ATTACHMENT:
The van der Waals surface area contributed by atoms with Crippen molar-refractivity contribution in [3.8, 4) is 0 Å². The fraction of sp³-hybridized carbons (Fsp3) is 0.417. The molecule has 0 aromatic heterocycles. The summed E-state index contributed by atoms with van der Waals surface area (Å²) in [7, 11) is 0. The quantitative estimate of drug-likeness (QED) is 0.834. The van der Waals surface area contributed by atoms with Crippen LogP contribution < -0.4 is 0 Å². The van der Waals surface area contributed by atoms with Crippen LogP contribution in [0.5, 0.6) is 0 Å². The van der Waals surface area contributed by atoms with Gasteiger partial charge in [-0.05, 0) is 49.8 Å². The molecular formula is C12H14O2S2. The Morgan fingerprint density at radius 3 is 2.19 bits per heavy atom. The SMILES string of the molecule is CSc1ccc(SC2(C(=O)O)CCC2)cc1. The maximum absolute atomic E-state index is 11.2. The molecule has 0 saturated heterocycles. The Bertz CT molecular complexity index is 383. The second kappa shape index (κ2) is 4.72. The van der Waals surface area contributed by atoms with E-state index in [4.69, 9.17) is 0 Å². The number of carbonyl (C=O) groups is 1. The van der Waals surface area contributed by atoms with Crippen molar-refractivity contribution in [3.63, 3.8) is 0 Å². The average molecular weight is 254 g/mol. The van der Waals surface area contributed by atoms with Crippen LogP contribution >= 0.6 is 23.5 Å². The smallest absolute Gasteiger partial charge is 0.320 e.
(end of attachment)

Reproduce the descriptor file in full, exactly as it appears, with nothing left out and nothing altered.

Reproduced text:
The van der Waals surface area contributed by atoms with Crippen molar-refractivity contribution in [3.8, 4) is 0 Å². The fraction of sp³-hybridized carbons (Fsp3) is 0.417. The molecule has 0 aromatic heterocycles. The summed E-state index contributed by atoms with van der Waals surface area (Å²) in [7, 11) is 0. The quantitative estimate of drug-likeness (QED) is 0.834. The van der Waals surface area contributed by atoms with Crippen LogP contribution < -0.4 is 0 Å². The van der Waals surface area contributed by atoms with Crippen LogP contribution in [0.5, 0.6) is 0 Å². The van der Waals surface area contributed by atoms with Gasteiger partial charge in [-0.05, 0) is 49.8 Å². The molecular formula is C12H14O2S2. The Morgan fingerprint density at radius 3 is 2.19 bits per heavy atom. The SMILES string of the molecule is CSc1ccc(SC2(C(=O)O)CCC2)cc1. The maximum absolute atomic E-state index is 11.2. The molecule has 0 saturated heterocycles. The Bertz CT molecular complexity index is 383. The second kappa shape index (κ2) is 4.72. The van der Waals surface area contributed by atoms with E-state index in [4.69, 9.17) is 0 Å². The number of carbonyl (C=O) groups is 1. The van der Waals surface area contributed by atoms with Crippen molar-refractivity contribution in [3.63, 3.8) is 0 Å². The average molecular weight is 254 g/mol. The van der Waals surface area contributed by atoms with Crippen LogP contribution >= 0.6 is 23.5 Å². The smallest absolute Gasteiger partial charge is 0.320 e.